Bootstrapping Realized Volatility


  • Sílvia Gonçalves,

    1. Département de Sciences Économiques, CIREQ and CIRANO, Université de Montréal, C.P. 6128, Succ. Centre-Ville, Montréal, QC, H3C 3J7, Canada;
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  • Nour Meddahi

    1. Finance and Accounting Group, Tanaka Business School, Imperial College London, Exhibition Road, London SW7 2AZ, U.K.;
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    • We would like to thank participants at the 2005 North American Winter Meeting of the Econometric Society, the SBFSIF II conference, Québec (April 2005), the CIREQ Montréal Financial Econometrics (May 2005), the SETA conference, Taipei (May 2005), the 2005 CEA meetings, the Princeton–Chicago High Frequency Conference (June 2005), and the NBER Summer Institute 2005, as well as seminar participants at Concordia University, Université de Toulouse I, the St. Louis Fed, and Universidade Nova de Lisboa. We also thank Torben Andersen, António Antunes, Christian Brownlees, Rui Castro, Valentina Corradi, Peter Hansen, Emma Iglesias, Atsushi Inoue, Lutz Kilian, and especially Per Mykland and Neil Shephard for helpful comments on the first version of the paper. In addition, we are grateful to three anonymous referees and a co-editor for many valuable suggestions. This work was supported by grants from FQRSC, SSHRC, MITACS, NSERC, and Jean-Marie Dufour's Econometrics Chair of Canada. Parts of this paper were completed while Gonçalves was visiting the Banco de Portugal, Lisboa, and the Finance Department at Stern Business School and Meddahi was visiting Toulouse University and CREST–Paris.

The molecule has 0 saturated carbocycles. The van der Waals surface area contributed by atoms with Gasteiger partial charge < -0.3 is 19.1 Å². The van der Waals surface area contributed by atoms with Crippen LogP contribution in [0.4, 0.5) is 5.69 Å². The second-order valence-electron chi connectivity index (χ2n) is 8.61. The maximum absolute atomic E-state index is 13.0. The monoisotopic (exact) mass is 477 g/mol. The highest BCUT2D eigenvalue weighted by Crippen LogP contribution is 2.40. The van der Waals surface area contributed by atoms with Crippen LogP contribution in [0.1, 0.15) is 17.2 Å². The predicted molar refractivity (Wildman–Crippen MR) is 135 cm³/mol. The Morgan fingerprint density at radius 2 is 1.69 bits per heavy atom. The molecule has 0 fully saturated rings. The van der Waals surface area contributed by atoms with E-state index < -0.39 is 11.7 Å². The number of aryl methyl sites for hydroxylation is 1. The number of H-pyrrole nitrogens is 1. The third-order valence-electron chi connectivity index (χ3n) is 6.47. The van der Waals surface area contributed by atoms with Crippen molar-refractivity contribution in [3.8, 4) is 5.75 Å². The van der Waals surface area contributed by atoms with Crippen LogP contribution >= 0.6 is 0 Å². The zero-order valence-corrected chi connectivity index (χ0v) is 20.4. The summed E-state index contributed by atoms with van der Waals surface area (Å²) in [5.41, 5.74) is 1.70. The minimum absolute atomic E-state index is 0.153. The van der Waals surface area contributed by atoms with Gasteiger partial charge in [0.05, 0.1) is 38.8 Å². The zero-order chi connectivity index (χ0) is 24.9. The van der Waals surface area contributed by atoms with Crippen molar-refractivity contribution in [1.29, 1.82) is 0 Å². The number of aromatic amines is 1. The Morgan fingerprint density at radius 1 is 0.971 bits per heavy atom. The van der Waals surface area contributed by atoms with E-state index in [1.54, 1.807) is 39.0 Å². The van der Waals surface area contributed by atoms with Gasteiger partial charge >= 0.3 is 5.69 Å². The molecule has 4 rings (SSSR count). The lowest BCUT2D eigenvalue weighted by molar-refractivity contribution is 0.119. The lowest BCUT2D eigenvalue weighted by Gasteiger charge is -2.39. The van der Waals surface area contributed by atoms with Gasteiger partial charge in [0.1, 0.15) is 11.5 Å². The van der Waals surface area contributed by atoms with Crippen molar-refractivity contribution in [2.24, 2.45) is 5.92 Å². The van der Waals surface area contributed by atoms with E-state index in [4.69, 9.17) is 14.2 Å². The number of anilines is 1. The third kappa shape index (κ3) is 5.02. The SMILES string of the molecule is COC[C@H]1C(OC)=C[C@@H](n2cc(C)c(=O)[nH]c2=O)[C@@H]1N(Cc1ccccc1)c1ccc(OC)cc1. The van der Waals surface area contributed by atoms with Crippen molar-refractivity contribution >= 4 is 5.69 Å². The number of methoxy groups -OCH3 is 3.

We propose bootstrap methods for a general class of nonlinear transformations of realized volatility which includes the raw version of realized volatility and its logarithmic transformation as special cases. We consider the independent and identically distributed (i.i.d.) bootstrap and the wild bootstrap (WB), and prove their first-order asymptotic validity under general assumptions on the log-price process that allow for drift and leverage effects. We derive Edgeworth expansions in a simpler model that rules out these effects. The i.i.d. bootstrap provides a second-order asymptotic refinement when volatility is constant, but not otherwise. The WB yields a second-order asymptotic refinement under stochastic volatility provided we choose the external random variable used to construct the WB data appropriately. None of these methods provides third-order asymptotic refinements. Both methods improve upon the first-order asymptotic theory in finite samples.